Pierre-Philippe Thomire

Dates1751 - 1843, master 1772
RolesArtist, Maker, Designer

Although trained as a sculptor, Pierre-Philippe Thomire decided to follow his father into the potentially more lucrative profession of bronze caster, becoming the most important one of the late 1700s. Before setting up his own establishment in 1775, Thomire trained in the workshop of Pierre Gouthière.

Thomire's big break came when he began assisting Jean-Claude-Thomas Duplessis, the artistic director of the Sèvres Porcelain Manufactory, in making mounts. When Duplessis died in 1783, Thomire took over his job, supplying all the gilt bronze mounts for the porcelain. This work kept him in business throughout the French Revolution, when many other producers went bankrupt. In 1804 he bought the business of a marchand-mercier, thus allowing him to sell furniture, Sèvres porcelain, and decorative objects, which he produced in his own workshops. In 1809 the Emperor Napoleon made him ciseleur de l'empereur (Engraver to the Emperor); because of the large number of pieces Thomire supplied to the palaces, his firm became fournisseur de leurs majestés (Furniture Suppliers to their Majesties) two years later.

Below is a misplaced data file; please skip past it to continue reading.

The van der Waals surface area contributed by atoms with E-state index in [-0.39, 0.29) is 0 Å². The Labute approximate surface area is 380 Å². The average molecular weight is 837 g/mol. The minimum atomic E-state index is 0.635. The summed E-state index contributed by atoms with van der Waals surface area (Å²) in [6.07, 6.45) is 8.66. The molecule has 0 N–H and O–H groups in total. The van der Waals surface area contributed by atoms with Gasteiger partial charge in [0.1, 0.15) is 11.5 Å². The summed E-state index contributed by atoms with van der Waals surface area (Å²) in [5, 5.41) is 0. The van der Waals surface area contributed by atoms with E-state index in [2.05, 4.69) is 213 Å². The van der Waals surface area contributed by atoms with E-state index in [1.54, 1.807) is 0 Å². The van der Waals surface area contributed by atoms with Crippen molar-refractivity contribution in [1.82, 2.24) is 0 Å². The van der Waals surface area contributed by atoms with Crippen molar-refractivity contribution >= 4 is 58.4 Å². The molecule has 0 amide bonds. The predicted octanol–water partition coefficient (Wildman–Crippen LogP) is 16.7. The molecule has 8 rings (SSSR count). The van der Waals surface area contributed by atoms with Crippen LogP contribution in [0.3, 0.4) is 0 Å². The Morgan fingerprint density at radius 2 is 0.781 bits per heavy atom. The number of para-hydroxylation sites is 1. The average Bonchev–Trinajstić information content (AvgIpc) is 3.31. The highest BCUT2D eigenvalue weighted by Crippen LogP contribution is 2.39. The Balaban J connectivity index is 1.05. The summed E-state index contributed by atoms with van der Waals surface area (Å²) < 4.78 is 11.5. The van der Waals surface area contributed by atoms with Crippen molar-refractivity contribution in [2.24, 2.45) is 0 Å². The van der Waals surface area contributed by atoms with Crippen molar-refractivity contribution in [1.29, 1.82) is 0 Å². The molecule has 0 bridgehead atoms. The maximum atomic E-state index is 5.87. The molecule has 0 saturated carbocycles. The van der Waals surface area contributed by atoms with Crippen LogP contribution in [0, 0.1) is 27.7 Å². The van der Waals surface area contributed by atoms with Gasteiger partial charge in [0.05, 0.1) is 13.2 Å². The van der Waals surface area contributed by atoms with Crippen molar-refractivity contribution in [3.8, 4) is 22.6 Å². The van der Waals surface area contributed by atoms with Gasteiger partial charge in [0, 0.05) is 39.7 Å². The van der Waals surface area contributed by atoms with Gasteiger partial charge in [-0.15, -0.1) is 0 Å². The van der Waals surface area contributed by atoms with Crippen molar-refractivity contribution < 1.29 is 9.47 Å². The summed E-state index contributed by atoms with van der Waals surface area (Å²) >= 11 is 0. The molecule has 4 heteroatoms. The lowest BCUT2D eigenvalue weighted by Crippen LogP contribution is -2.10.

Thomire's business managed to survive even after Napoleon's downfall, winning numerous medals at various exhibitions. He finally retired at the age of seventy-two but continued to work as a sculptor, exhibiting at the Salon until he was in his eighties.

Related Works